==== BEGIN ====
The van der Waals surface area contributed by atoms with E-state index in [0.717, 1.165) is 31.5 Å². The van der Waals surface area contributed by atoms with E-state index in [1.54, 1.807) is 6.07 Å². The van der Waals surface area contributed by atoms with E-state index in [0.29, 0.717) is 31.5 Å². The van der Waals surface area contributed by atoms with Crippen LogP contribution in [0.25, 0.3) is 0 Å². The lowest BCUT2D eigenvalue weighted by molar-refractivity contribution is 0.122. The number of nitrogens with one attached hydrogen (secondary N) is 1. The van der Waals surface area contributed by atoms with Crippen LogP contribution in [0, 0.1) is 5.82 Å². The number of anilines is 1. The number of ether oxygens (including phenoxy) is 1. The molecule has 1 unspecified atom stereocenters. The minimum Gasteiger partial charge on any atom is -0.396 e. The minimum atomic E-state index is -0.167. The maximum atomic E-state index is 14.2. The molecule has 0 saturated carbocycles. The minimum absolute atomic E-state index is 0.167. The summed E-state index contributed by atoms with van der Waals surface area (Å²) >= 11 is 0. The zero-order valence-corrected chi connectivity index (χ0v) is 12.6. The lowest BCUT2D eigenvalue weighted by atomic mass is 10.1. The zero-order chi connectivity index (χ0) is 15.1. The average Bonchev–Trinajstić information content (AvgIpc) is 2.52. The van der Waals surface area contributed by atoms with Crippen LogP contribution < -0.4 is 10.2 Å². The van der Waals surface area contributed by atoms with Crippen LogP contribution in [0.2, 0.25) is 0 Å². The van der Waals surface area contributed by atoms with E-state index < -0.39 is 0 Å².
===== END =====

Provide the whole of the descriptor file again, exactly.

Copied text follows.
The van der Waals surface area contributed by atoms with E-state index in [0.717, 1.165) is 31.5 Å². The van der Waals surface area contributed by atoms with E-state index in [1.54, 1.807) is 6.07 Å². The van der Waals surface area contributed by atoms with E-state index in [0.29, 0.717) is 31.5 Å². The van der Waals surface area contributed by atoms with Crippen LogP contribution in [0.25, 0.3) is 0 Å². The lowest BCUT2D eigenvalue weighted by molar-refractivity contribution is 0.122. The number of nitrogens with one attached hydrogen (secondary N) is 1. The van der Waals surface area contributed by atoms with Crippen LogP contribution in [0, 0.1) is 5.82 Å². The number of anilines is 1. The number of ether oxygens (including phenoxy) is 1. The molecule has 1 unspecified atom stereocenters. The minimum Gasteiger partial charge on any atom is -0.396 e. The minimum atomic E-state index is -0.167. The maximum atomic E-state index is 14.2. The molecule has 0 saturated carbocycles. The minimum absolute atomic E-state index is 0.167. The summed E-state index contributed by atoms with van der Waals surface area (Å²) >= 11 is 0. The zero-order valence-corrected chi connectivity index (χ0v) is 12.6. The lowest BCUT2D eigenvalue weighted by atomic mass is 10.1. The zero-order chi connectivity index (χ0) is 15.1. The average Bonchev–Trinajstić information content (AvgIpc) is 2.52. The van der Waals surface area contributed by atoms with Crippen LogP contribution < -0.4 is 10.2 Å². The van der Waals surface area contributed by atoms with Crippen LogP contribution in [0.2, 0.25) is 0 Å². The van der Waals surface area contributed by atoms with E-state index < -0.39 is 0 Å².